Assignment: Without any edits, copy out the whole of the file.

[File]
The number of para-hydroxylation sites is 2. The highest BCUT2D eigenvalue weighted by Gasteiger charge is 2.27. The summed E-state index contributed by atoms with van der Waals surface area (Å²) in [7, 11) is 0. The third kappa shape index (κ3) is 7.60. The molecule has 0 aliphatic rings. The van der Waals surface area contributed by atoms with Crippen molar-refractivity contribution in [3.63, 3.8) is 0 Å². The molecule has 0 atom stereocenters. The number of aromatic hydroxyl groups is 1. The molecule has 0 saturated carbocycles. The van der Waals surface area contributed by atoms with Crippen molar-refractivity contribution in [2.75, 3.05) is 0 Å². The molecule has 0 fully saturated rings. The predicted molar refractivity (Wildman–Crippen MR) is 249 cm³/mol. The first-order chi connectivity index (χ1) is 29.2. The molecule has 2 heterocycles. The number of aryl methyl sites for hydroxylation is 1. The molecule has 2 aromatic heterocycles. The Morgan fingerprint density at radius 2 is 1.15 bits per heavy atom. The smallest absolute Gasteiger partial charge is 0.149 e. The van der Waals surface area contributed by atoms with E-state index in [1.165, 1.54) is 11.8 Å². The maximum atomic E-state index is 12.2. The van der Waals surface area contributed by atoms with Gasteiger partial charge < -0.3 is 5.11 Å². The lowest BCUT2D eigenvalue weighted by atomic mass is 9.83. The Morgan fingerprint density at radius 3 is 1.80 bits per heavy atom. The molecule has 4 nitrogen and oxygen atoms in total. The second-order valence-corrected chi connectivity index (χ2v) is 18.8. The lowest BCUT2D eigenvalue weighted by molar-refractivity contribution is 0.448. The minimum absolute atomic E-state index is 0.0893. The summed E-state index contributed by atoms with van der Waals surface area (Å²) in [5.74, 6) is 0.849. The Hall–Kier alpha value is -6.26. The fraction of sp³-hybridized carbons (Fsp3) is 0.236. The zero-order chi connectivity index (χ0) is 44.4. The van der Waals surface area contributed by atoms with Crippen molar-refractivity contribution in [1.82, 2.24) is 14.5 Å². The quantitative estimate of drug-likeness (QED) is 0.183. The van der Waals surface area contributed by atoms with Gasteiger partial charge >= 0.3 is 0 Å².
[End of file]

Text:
The number of para-hydroxylation sites is 2. The highest BCUT2D eigenvalue weighted by Gasteiger charge is 2.27. The summed E-state index contributed by atoms with van der Waals surface area (Å²) in [7, 11) is 0. The third kappa shape index (κ3) is 7.60. The molecule has 0 aliphatic rings. The van der Waals surface area contributed by atoms with Crippen molar-refractivity contribution in [3.63, 3.8) is 0 Å². The molecule has 0 atom stereocenters. The number of aromatic hydroxyl groups is 1. The molecule has 0 saturated carbocycles. The van der Waals surface area contributed by atoms with Crippen molar-refractivity contribution in [2.75, 3.05) is 0 Å². The molecule has 0 fully saturated rings. The predicted molar refractivity (Wildman–Crippen MR) is 249 cm³/mol. The first-order chi connectivity index (χ1) is 29.2. The molecule has 2 heterocycles. The number of aryl methyl sites for hydroxylation is 1. The molecule has 2 aromatic heterocycles. The Morgan fingerprint density at radius 2 is 1.15 bits per heavy atom. The smallest absolute Gasteiger partial charge is 0.149 e. The van der Waals surface area contributed by atoms with E-state index in [1.165, 1.54) is 11.8 Å². The maximum atomic E-state index is 12.2. The van der Waals surface area contributed by atoms with Gasteiger partial charge < -0.3 is 5.11 Å². The lowest BCUT2D eigenvalue weighted by atomic mass is 9.83. The Morgan fingerprint density at radius 3 is 1.80 bits per heavy atom. The molecule has 4 nitrogen and oxygen atoms in total. The second-order valence-corrected chi connectivity index (χ2v) is 18.8. The lowest BCUT2D eigenvalue weighted by molar-refractivity contribution is 0.448. The minimum absolute atomic E-state index is 0.0893. The summed E-state index contributed by atoms with van der Waals surface area (Å²) in [5.74, 6) is 0.849. The Hall–Kier alpha value is -6.26. The fraction of sp³-hybridized carbons (Fsp3) is 0.236. The zero-order chi connectivity index (χ0) is 44.4. The van der Waals surface area contributed by atoms with Crippen molar-refractivity contribution in [1.82, 2.24) is 14.5 Å². The quantitative estimate of drug-likeness (QED) is 0.183. The van der Waals surface area contributed by atoms with Gasteiger partial charge >= 0.3 is 0 Å².